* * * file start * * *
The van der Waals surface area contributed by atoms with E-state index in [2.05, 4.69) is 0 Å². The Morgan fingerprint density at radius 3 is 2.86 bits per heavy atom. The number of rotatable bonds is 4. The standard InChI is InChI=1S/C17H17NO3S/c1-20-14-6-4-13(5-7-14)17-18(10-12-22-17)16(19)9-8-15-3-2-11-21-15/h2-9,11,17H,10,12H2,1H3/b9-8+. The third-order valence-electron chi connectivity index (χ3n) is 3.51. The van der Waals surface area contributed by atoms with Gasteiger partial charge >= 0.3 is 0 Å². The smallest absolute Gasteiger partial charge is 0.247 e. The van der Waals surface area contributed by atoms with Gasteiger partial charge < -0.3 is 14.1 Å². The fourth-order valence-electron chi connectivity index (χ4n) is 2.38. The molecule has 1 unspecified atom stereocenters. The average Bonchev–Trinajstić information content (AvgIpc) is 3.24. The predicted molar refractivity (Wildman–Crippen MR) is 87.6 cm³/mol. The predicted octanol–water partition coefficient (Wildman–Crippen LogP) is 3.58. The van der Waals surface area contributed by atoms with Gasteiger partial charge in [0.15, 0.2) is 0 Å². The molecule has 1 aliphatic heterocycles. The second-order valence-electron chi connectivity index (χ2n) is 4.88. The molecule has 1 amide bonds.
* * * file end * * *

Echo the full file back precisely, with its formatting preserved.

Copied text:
The van der Waals surface area contributed by atoms with E-state index in [2.05, 4.69) is 0 Å². The Morgan fingerprint density at radius 3 is 2.86 bits per heavy atom. The number of rotatable bonds is 4. The standard InChI is InChI=1S/C17H17NO3S/c1-20-14-6-4-13(5-7-14)17-18(10-12-22-17)16(19)9-8-15-3-2-11-21-15/h2-9,11,17H,10,12H2,1H3/b9-8+. The third-order valence-electron chi connectivity index (χ3n) is 3.51. The van der Waals surface area contributed by atoms with Gasteiger partial charge >= 0.3 is 0 Å². The smallest absolute Gasteiger partial charge is 0.247 e. The van der Waals surface area contributed by atoms with Gasteiger partial charge < -0.3 is 14.1 Å². The fourth-order valence-electron chi connectivity index (χ4n) is 2.38. The molecule has 1 unspecified atom stereocenters. The average Bonchev–Trinajstić information content (AvgIpc) is 3.24. The predicted molar refractivity (Wildman–Crippen MR) is 87.6 cm³/mol. The predicted octanol–water partition coefficient (Wildman–Crippen LogP) is 3.58. The van der Waals surface area contributed by atoms with Gasteiger partial charge in [0.15, 0.2) is 0 Å². The molecule has 1 aliphatic heterocycles. The second-order valence-electron chi connectivity index (χ2n) is 4.88. The molecule has 1 amide bonds.